This site is dedicated to reporting and commenting upon issues involving freedom of conscience, religion, or belief throughout the member states of the Council of Europe, with particular focus on the work of the European Court of Human Rights and its predecessor tribunal, the European Commission of Human Rights. We are working to make this site the definitive source of information for scholars and others interested in understanding and having some influence upon the work of the Court in this vital area. Since the decisions on the important issues pending before the Court will shape the basic contours of freedom of religion or belief for years to come, not only throughout Europe, but throughout the world as the Court and its opinions become increasingly influential, the kind of work envisioned by, and carried out by, the Strasbourg Consortium is particularly critical.
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PLEASE NOTE: This site is independently operated by the staff of the International Center for Law and Religion Studies on behalf of the academic group called the Strasbourg Consortium. It has no official affiliation with the Council of Europe or the European Court of Human Rights.
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18 December 2014. Conférence Laïcité et Liberté de Croyance : quel avenir pour la spécificité française? Organisé par le European Interreligious Forum for Religous Freedom (EIFRF), Au Club de l'Assemblée, 93, rue de l'Université 75007 Paris, de 17h à 20 h.
18 December 2014. Faith-Based Arbitration: The UK Experience, Mark Hill QC speaking, moderated by Andrew Khoo Chin Hock, Auditorium, Kuala Lumpur Regional Centre for Arbitration Bangunan Sulaiman, Jalan Sultan Hishamuddin, Kuala Lumpur, Malaysia.
23 February 2015. Applications due for Balkan Summer School on Religion and Public Life, 26 July - 8 August 2015.
Fozil Nazarov v. Russia (no. 74759/13) - Chamber Judgment 11 December 2014. - The applicant is an Uzbek national who was put on a Uzbek wanted list for religious extremism and terrorism. He was arrested and detained in Russia, where he applied for asylum. The Court ruled that the forced return of the applicant to Uzbekistan would amount to a violation of Article 3 of the Convention.
Güler and Uğur v. Turkey (nos. 31706/10 and 33088/10) - Chamber Judgment 2 December 2014. The case concerned the applicants’ conviction for promoting a terrorist organization based on their participation in a religious service held on the premises of a political party in memory of three deceased PKK members who had been killed by security forces. The Court found that there had been a violation of Article 9 and that the applicants' conviction had not been "prescribed by law."
Cumhuriyetçi Eğitim Ve Kültür Merkezi Vakfi v. Turkey (no. 32093/10) - Chamber Judgment 2 December 2014. The case concerns discrimination against Alevi places of worship, which did not recieve the same state electricity subsidies as other religious buildings. The Court held that there had been a violation of Articles 9 and 14.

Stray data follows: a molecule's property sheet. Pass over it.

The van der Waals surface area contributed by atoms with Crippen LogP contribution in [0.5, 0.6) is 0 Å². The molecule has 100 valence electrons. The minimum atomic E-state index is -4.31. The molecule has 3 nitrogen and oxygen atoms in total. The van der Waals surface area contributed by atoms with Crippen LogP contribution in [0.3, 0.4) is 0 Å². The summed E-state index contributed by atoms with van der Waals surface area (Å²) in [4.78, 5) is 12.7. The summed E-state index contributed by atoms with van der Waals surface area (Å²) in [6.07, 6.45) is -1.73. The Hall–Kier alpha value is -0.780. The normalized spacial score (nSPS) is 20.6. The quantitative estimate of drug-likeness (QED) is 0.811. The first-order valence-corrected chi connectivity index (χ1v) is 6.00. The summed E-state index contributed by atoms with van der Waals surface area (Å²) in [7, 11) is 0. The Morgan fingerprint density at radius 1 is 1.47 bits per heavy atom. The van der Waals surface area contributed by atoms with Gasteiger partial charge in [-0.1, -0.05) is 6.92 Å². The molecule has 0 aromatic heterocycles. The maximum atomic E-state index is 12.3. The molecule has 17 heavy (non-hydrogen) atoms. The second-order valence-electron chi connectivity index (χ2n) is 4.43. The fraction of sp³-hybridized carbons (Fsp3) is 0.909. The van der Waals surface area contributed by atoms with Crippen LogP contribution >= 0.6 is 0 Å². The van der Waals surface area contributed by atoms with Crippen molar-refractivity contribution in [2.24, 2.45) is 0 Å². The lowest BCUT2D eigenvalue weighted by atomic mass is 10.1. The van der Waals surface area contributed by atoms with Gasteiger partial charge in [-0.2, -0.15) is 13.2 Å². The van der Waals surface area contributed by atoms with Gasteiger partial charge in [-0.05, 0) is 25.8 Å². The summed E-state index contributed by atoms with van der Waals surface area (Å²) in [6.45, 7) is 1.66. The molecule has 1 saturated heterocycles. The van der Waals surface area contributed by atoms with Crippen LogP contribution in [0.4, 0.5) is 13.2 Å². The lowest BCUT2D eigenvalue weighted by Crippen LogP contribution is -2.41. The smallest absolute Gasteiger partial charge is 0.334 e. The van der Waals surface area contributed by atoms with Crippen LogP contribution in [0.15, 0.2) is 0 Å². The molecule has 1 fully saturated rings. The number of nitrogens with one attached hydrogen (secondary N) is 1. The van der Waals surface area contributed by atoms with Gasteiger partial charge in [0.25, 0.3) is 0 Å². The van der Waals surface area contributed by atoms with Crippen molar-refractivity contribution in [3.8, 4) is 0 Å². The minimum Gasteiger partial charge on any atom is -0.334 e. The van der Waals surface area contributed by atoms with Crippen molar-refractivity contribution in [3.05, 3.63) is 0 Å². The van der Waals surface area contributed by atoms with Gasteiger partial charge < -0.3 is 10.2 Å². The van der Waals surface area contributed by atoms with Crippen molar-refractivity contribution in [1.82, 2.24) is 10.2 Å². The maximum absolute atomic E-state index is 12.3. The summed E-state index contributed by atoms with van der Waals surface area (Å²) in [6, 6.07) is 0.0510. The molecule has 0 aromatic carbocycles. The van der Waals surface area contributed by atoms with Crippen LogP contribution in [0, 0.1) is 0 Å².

Islam-Ittihad Association and Others v. Azerbaijan (no. 5548/05) - Chamber Judgment 13 November 2014. The case concerns the dissolution of the applicant organization, which had been formed to maintain and repair mosques. Its dissolution was ordered by a district court in 2003 after repeated warnings that the organization was unlawfully participating... more
Hämäläinen v. Finland (no. 37359/09) - Grand Chamber Judgment 16 July 2014. The Court upheld a 2012 Fourth Section judgment regarding civil unions. The applicant is a Finnish national who underwent male-to-female gender reassignment surgery in 2009. Having previously changed her first names, she wished to obtain a new identity number that would indicate her female gender in her official documents. However, in order to do so her marriage to a woman would have had to be turned into a civil partnership, which she refused to accept. She complained under Articles 8, 12, and 14. However, the Grand Chamber agreed that there had been no violation of the applicant's rights.
S.A.S. v. France (no. 43835/11) - Grand Chamber Judgment 1 July 2014. The Court upheld a 2011 ban by France on full-face veils in public. The applicant, a French national and Muslim woman, complained that the law violated her rights under Articles 8 (right to respect for private and family life), 9 (freedom of thought, conscience, and religion), and 10 (freedom of expression), as well as Article 14 (prohibition of discrimination). The Court found that "respect for the minimum set of values of an open democratic society," specifically the minimum requirements for "living together," outweighed the individual's choice to wear a full-face veil. By "raising a veil concealing the face" an individual... more
L’Archidiocèse Catholique de Bucarest v. Romania (no. 3524/10) - Communicated 10 October 2014. The case concerns the construction of a tower next to a Catholic cathedral. The applicant claims that the tower's presence infringes on the freedom of religious practice of believers.
M.R. v. Netherlands (no. 60814/14) - Communicated 2 September 2014. The applicant is an Iranian national seeking asylum in the Netherlands. He claims that his return to Iran would put him in danger because of his conversion to Christianity.